Why Train Your Dog?


Train your dog. It’s the smart thing to do!

Dogs crave stability. The focus of canine social language is to facilitate a steady state, so dogs are hard-wired to crave stability. Chaos affects a dog mentally, physically, and behaviorally. We don’t do well sharing our lives with an ill mannered dog. It is draining on the whole household. There are enough stressors in today’s world without adding to it by having a poorly behaved dog. Training creates stability and trust.

Dogs crave clarity. Dogs are much happier with clearly defined boundaries. Dogs aren’t born knowing sit, to wait at the door, or to walk politely on leash. We can’t expect our dogs to guess what we want. We need to teach them our expectations. Training enables a clear line of communication.

Training provides a safety net. Walking politely on lead, coming when called, wait, sit, and down are much more than basic obedience skills, they can be live savers. A dog trained to wait at doors won’t bolt out of the house and into traffic. A dog trained to come when called can be saved from harm. Training your dog is a matter of safety; your safety, the safety of others, and your dog’s. A well behaved dog rarely gets into trouble.

Training a dog creates intimacy and inclusion. No one wants to spend time with a mouthy dog that whines, jumps, chews destructively, won’t settle, or is not house-broken. Untrained dogs get side lined – outside or in their crate. Isolated dogs are unhappy dogs. A trained dog is included in family activities. Untrained dogs stay home. The more we do with our dogs, the more they become members of the family. A well behaved dog is a joy and easier to live with. We like to spend time with well-mannered dogs but, that requires communication, and communication requires training. A trained dog is a companion for life!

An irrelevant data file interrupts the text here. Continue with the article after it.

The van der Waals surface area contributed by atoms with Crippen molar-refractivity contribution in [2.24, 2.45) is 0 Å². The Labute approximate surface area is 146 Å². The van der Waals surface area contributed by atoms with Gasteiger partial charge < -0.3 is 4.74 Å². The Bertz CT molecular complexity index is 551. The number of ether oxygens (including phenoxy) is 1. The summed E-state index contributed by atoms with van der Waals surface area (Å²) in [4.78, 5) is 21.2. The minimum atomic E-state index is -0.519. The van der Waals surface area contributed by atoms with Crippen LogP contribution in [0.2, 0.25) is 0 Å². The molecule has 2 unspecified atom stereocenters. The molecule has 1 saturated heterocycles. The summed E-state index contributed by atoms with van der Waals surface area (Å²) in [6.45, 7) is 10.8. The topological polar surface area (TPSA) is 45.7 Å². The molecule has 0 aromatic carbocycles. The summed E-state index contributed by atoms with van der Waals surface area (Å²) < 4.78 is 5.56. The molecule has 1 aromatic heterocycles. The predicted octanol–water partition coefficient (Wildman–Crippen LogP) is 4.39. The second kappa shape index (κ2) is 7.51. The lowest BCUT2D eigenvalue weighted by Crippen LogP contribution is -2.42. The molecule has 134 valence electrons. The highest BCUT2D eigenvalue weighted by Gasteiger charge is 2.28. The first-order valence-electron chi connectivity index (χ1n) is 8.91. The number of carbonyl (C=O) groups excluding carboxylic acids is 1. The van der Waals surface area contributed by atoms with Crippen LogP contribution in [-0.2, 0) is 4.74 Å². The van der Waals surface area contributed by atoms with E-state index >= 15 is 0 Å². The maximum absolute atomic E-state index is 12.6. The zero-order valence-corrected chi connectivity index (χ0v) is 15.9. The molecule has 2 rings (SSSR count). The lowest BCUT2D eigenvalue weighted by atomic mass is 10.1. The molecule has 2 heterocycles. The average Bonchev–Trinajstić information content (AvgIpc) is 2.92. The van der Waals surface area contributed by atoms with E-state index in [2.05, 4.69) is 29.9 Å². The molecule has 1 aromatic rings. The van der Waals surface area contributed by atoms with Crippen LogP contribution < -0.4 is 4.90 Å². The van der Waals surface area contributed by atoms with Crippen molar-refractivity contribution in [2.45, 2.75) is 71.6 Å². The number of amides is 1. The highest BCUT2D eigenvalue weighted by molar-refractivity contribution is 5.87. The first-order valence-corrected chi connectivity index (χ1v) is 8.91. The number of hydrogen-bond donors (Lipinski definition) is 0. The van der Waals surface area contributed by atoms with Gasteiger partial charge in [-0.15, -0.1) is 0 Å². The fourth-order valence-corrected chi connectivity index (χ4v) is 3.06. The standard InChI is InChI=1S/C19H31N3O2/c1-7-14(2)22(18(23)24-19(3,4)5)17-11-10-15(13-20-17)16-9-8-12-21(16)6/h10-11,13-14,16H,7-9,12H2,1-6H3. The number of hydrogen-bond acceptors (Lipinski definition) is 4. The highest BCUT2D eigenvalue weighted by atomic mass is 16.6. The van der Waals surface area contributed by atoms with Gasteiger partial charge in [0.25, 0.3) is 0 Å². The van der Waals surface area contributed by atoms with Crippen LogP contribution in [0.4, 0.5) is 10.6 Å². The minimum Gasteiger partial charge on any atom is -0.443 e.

A trained dog travels well. Is there anything better than a traveling buddy? It is no fun to travel with a poorly behaved dog but, a well trained dog can travel with its family and be welcomed in a variety of places. A trained dog is subject to your rhythm and makes a perfect traveling companion. They rest while you drive, go for walks when you stop, hang out when you want to hang out, and chill when you want to chill. Something happens when you and your dog travel together. The depth of commitment of the dog to your ‘pack’ deepens. Plus, the more exposure your dog has to behaving in a variety of circumstances, the more adaptable, confident, and solid in commands your dog will be.  The more you take your dog to new places and ask for obedience, the more deeply ingrained that obedience will become stored in memory. So, traveling and training literally builds a more confident dog.

A trained dog more easily adapts to change. Our circumstances change all the time. Routines change, people come and go to school and to work, and visitors come and go. Moreover, it is rare that someone lives the entire life of their dog in the same house. Your dog needs to understand that the same language of come, wait, sit, and down, is with you where ever you go and no matter what the circumstance. Continuity means life is good. Training builds adaptability to change.